Forgotten Chornobyl?

The old people had been talking with great anxiety.

Black storks had been seen not far from the village.

Black storks – a bad omen.

At 1:23am on April 26 1986, reactor number four at the Chernobyl Nuclear Power Plant in the Ukraine suffered a catastrophic explosion and resulting fires. a radioactive plume was carried across large parts of western Soviet Union and Europe. The most severely contaminated areas were Belarus, Russia and Ukraine.

The nearby city of Pripyat was quietly evacuated on April 27, with the authorities not informing residents of the scale of the disaster, nor the likely health risks from radiation exposure and contamination. Pripyat is now an abandoned city within the 30km exclusion zone around the reactor site, known as ‘The Zone of Alienation’. Many personal belongings still remain scattered around the streets, parks and buildings, as residents were told it would only be a temporary move.

The true cost of the disaster is hard to quantify. 47 people died – mostly plant workers and the firemen who came to their aid, and over 350,000 people have been relocated. A possible 1 million people are likely to have been exposed to radiation and it is estimated by the World Health Organization that 4,000 deaths may ultimately be attributed to the disaster.

• • •

At the 2004 Adelaide Fringe, Conscious Theatre presented the multimedia music play Chornobyl Story – written by Adelaide musician Ray Rains.

The play delivers its story by focussing on one family – the Banduras. Their ‘babusia’ – or grandmother – Svitlana, recalls the incident and acts as narrator as the play unfolds the tragedy of a way of life that had existed for centuries only to be destroyed over night by the invisible enemy of radiation. Svitlana fights government secrecy about the incident in an attempt to honour the memory of the heroes, including some of her family members, who saved the world that terrible day.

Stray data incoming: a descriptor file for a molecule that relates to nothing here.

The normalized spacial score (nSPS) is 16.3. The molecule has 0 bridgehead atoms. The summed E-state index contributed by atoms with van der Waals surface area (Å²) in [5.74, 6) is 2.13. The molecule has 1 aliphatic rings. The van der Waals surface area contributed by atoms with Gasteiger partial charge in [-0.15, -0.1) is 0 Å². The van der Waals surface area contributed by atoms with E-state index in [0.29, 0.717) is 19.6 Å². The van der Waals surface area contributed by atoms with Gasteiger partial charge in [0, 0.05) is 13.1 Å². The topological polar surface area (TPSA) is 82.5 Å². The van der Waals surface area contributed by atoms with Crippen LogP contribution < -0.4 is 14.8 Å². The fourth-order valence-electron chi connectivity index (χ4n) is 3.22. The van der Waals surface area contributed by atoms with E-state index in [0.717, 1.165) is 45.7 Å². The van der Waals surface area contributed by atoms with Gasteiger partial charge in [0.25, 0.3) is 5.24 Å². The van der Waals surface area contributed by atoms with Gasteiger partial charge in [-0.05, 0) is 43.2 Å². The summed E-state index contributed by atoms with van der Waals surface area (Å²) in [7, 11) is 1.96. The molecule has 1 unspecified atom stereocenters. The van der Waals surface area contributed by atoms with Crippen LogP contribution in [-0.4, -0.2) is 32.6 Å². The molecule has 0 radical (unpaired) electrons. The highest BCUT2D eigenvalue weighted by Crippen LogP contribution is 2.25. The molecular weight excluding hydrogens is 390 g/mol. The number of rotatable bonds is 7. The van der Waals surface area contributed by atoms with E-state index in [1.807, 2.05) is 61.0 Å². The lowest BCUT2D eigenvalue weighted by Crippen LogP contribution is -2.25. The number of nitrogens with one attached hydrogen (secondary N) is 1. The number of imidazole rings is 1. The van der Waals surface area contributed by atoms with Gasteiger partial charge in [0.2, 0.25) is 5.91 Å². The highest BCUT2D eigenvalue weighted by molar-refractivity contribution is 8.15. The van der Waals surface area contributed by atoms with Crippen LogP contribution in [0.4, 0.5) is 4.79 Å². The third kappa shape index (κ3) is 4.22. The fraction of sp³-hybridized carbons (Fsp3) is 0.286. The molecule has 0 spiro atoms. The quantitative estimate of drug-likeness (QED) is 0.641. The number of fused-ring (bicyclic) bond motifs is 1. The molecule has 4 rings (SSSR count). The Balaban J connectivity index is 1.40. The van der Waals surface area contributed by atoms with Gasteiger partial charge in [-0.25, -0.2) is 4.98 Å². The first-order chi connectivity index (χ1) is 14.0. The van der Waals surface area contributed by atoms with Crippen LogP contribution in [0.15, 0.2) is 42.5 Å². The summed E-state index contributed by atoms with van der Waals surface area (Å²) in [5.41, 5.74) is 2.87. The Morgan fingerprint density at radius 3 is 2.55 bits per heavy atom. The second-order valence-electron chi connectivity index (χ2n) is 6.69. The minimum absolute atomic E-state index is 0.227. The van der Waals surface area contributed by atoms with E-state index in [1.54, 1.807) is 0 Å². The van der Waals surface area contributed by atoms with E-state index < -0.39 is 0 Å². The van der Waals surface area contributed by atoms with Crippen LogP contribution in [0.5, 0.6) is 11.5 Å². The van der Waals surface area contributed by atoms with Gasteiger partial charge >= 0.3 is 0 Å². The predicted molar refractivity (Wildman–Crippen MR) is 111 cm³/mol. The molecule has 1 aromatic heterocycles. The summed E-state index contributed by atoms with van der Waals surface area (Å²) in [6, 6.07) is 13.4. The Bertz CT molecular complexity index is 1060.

Following this in 2008 was the release of the 3-track CD Children of Chornobyl by Gone Troppo, featuring music from the play:

These two projects were great opportunities for me to be involved in something beyond just another print design or marketing strategy. As seen above, the CD booklet is a three panel fold out, with an additional inlay for the back of the jewel case. My intention with the artwork was to illustrate the decay, destruction and confusion at the plant, and also the hopelessness and despair of the people who were affected and quickly excluded from their homes.

A timeline of key events runs across the outer panels, ending in clear space on the front cover with the final and fatal explosion time highlighted in red. The design features various texture overlays, distressed type, hand drawn scribbles and scattered graphical elements.

The colours were chosen to reflect the nature of the events and also technically allowed the use of overprint text, which expanded the story surrounding the disaster.


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